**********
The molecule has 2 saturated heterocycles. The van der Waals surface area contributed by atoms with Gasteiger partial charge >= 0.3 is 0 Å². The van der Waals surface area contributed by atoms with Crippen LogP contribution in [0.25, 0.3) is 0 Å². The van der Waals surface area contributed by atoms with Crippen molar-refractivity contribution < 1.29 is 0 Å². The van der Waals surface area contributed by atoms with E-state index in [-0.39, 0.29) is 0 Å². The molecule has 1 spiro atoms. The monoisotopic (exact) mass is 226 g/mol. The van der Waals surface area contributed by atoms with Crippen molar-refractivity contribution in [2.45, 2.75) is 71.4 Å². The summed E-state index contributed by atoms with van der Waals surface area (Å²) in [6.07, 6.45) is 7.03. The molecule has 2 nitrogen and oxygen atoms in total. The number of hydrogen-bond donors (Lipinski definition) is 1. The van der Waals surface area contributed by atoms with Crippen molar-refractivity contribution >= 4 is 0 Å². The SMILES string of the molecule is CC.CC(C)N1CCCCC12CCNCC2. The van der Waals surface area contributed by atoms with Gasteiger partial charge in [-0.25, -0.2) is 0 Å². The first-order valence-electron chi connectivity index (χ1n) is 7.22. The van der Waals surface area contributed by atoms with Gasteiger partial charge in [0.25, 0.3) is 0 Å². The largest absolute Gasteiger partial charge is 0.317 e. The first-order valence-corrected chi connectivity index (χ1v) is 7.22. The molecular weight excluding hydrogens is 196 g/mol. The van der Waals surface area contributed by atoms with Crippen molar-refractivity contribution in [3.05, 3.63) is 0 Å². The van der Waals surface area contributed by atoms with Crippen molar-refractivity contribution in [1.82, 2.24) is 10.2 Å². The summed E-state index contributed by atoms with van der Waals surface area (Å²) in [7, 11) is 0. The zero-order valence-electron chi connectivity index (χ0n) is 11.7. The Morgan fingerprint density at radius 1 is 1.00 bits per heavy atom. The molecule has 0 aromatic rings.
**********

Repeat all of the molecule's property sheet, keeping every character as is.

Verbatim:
The molecule has 2 saturated heterocycles. The van der Waals surface area contributed by atoms with Gasteiger partial charge >= 0.3 is 0 Å². The van der Waals surface area contributed by atoms with Crippen LogP contribution in [0.25, 0.3) is 0 Å². The van der Waals surface area contributed by atoms with Crippen molar-refractivity contribution < 1.29 is 0 Å². The van der Waals surface area contributed by atoms with E-state index in [-0.39, 0.29) is 0 Å². The molecule has 1 spiro atoms. The monoisotopic (exact) mass is 226 g/mol. The van der Waals surface area contributed by atoms with Crippen molar-refractivity contribution in [2.45, 2.75) is 71.4 Å². The summed E-state index contributed by atoms with van der Waals surface area (Å²) in [6.07, 6.45) is 7.03. The molecule has 2 nitrogen and oxygen atoms in total. The number of hydrogen-bond donors (Lipinski definition) is 1. The van der Waals surface area contributed by atoms with Crippen molar-refractivity contribution >= 4 is 0 Å². The SMILES string of the molecule is CC.CC(C)N1CCCCC12CCNCC2. The van der Waals surface area contributed by atoms with Gasteiger partial charge in [-0.25, -0.2) is 0 Å². The first-order valence-electron chi connectivity index (χ1n) is 7.22. The van der Waals surface area contributed by atoms with Gasteiger partial charge in [0.25, 0.3) is 0 Å². The largest absolute Gasteiger partial charge is 0.317 e. The first-order valence-corrected chi connectivity index (χ1v) is 7.22. The molecular weight excluding hydrogens is 196 g/mol. The van der Waals surface area contributed by atoms with Crippen molar-refractivity contribution in [3.05, 3.63) is 0 Å². The van der Waals surface area contributed by atoms with Crippen molar-refractivity contribution in [1.82, 2.24) is 10.2 Å². The summed E-state index contributed by atoms with van der Waals surface area (Å²) in [7, 11) is 0. The zero-order valence-electron chi connectivity index (χ0n) is 11.7. The Morgan fingerprint density at radius 1 is 1.00 bits per heavy atom. The molecule has 0 aromatic rings.